Interpret Classifiers Trained in Classification Learner App
Understanding how some machine learning models make predictions can be difficult. Interpretability tools help reveal how predictors contribute (or do not contribute) to predictions. For trained classification models, partial dependence plots (PDPs) show the relationship between a predictor and the predicted class scores. The partial dependence on the selected predictor is defined by the averaged prediction obtained by marginalizing out the effect of the other predictors.
This example shows how to train classification models in the Classification Learner app and interpret the best-performing models using PDPs. You can use PDP results to confirm that models use features as expected, or to remove unhelpful features from model training.
In the MATLAB® Command Window, load the
carbigdata set, which contains measurements of cars made in the 1970s and early 1980s.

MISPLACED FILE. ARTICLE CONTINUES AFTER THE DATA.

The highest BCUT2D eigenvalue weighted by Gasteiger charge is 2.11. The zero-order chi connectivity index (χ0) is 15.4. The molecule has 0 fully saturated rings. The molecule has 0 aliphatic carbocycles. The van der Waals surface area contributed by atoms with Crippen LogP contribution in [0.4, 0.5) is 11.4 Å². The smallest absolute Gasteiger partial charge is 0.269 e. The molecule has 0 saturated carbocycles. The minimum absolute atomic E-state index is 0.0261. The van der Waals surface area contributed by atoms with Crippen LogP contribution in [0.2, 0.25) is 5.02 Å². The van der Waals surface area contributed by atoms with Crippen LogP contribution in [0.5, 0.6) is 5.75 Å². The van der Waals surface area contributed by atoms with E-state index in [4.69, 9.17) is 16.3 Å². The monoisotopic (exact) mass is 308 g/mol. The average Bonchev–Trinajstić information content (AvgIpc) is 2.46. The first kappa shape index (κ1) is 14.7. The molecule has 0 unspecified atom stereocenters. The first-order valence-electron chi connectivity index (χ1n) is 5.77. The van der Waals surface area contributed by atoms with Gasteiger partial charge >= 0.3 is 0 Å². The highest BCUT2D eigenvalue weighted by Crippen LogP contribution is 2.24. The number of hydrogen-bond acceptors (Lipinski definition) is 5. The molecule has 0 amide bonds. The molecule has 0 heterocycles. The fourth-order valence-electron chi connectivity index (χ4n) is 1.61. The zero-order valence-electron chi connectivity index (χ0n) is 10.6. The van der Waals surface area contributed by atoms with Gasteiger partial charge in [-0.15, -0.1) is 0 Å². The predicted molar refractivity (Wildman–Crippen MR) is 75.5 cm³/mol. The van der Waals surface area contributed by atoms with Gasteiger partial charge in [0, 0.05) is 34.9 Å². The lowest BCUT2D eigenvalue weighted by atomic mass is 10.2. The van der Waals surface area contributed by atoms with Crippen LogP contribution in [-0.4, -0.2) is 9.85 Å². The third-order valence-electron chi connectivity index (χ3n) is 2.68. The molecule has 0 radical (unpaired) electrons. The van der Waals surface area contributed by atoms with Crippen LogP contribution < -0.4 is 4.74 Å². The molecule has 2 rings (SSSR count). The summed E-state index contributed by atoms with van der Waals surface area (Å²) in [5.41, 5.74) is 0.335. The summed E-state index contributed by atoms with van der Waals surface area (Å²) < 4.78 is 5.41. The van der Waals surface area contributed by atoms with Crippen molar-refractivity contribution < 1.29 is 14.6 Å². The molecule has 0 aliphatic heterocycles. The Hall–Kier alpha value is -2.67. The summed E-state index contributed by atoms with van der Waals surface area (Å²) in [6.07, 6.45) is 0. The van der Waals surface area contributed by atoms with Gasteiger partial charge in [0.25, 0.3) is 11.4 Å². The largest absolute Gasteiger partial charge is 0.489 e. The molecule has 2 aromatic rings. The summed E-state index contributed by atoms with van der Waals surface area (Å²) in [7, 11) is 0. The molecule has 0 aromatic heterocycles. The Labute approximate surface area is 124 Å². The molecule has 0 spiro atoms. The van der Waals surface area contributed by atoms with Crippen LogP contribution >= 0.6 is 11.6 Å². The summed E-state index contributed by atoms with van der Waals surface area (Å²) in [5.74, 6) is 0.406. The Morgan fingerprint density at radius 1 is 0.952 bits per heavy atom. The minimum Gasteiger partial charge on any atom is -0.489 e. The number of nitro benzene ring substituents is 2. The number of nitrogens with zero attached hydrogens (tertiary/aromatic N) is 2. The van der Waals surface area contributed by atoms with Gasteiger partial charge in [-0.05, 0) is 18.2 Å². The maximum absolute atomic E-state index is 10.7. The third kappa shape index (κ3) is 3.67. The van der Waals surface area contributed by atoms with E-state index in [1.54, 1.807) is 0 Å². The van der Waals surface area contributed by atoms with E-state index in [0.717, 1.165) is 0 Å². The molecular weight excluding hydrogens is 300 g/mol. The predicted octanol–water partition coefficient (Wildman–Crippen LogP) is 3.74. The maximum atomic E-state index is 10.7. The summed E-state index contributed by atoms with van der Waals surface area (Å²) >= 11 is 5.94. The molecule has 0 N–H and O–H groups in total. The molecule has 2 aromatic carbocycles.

Categorize the cars based on whether they were made in the USA.
Origin = categorical(cellstr(Origin)); Origin = mergecats(Origin,["France","Japan","Germany", ... "Sweden","Italy","England"],"NotUSA");
Create a table containing the predictor variables
Displacement, and so on, as well as the response variable
cars = table(Acceleration,Displacement,Horsepower, ... Model_Year,MPG,Weight,Origin);
Remove rows of
carswhere the table has missing values.
cars = rmmissing(cars);
Open Classification Learner. Click the Apps tab, and then click the arrow at the right of the Apps section to open the apps gallery. In the Machine Learning and Deep Learning group, click Classification Learner.
On the Classification Learner tab, in the File section, click New Session and select From Workspace.
In the New Session from Workspace dialog box, select the
carstable from the Data Set Variable list. The app selects the response and predictor variables. The default response variable is
Origin. The default validation option is 5-fold cross-validation, to protect against overfitting.